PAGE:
Meanwhile, Lloyd Geering’s comment of a few years ago is helpfully suggestive: “The Jesus most relevant to us is he who provided no ready-made answers but by his tantalizing stories prompted people to work out their own most appropriate answers to the problems of life.  That is why the parables… will be remembered long after the historic confessions and creeds have been forgotten.” (Geering 2002:145)

So equally important for us, is this additional persistent question: can we have faith with Jesus in the re-imagined world of the parables? The big question that persists for the church still remains. Can the 21st century congregation can live out such a 21st century gospel.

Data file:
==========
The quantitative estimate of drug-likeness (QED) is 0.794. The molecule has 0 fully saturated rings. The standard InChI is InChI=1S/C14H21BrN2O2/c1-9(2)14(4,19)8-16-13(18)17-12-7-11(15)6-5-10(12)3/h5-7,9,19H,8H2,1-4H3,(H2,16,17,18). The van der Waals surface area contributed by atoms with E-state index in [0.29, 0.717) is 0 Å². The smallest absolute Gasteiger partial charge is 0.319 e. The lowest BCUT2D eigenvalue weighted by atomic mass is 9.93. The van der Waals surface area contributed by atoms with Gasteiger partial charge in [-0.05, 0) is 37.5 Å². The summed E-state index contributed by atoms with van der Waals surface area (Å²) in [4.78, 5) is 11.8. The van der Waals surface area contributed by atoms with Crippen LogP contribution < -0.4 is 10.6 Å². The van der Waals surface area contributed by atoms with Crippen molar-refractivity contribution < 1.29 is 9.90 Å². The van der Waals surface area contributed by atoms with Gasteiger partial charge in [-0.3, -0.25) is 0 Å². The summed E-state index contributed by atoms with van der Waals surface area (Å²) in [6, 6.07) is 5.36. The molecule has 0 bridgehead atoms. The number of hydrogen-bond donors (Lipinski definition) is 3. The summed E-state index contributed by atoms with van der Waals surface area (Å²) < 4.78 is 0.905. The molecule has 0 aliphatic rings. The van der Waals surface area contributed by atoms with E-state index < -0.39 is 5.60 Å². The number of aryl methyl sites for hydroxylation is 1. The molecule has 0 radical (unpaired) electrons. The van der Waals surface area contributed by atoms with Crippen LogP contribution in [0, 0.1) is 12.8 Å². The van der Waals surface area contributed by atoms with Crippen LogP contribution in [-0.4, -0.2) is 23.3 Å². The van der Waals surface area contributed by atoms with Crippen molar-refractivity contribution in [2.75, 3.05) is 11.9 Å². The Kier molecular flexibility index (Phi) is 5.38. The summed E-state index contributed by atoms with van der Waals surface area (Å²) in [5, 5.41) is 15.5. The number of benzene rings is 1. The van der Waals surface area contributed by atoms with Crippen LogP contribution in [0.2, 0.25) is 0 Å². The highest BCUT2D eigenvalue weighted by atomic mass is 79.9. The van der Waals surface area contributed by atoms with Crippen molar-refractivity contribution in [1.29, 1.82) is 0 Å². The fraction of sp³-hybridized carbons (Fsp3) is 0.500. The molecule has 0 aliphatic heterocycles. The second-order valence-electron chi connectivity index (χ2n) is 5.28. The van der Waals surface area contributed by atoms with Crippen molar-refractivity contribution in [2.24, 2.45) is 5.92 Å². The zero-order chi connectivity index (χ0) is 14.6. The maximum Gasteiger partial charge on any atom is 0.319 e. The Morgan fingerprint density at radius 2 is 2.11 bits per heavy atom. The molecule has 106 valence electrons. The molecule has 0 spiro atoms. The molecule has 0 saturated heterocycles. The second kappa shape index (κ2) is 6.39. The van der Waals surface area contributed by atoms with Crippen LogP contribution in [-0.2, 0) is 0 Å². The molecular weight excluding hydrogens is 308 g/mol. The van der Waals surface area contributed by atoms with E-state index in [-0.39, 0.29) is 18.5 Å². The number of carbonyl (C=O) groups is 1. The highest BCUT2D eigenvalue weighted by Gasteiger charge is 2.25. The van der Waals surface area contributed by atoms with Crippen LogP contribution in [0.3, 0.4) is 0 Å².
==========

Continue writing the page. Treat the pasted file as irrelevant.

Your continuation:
Cairns, I. J. Mark of a Non-realist. A Contemporary Reading of the Second Gospel. Masterton. Fraser Books, 2004.
Crossan, J. D. The Historical Jesus. The life of a Mediterranean Jewish Peasant. North Blackburn. CollinsDove, 1991.
Funk, R. W. & R. W. Hoover. The Five Gospels. The Search for the Authentic Words of Jesus. New York. MacMillan Press, 1993.
Geering, L. G. Christianity Without God. Santa Rosa. Polebridge Press, 2002.
Reid, B. Parables for Preachers. The Gospel of Mark. Year B. Collegeville. The Liturgical Press, 1999.
Scott, B. B. Re-imagine the World. An Introduction to the Parables of Jesus. Santa Rosa. Polebridge Press, 2001.
Sanguin, B. The Way of the Wind: The Path and Practice of Evolutionary Christian Mysticism. Toronto. Evans & Sanguin, 2015.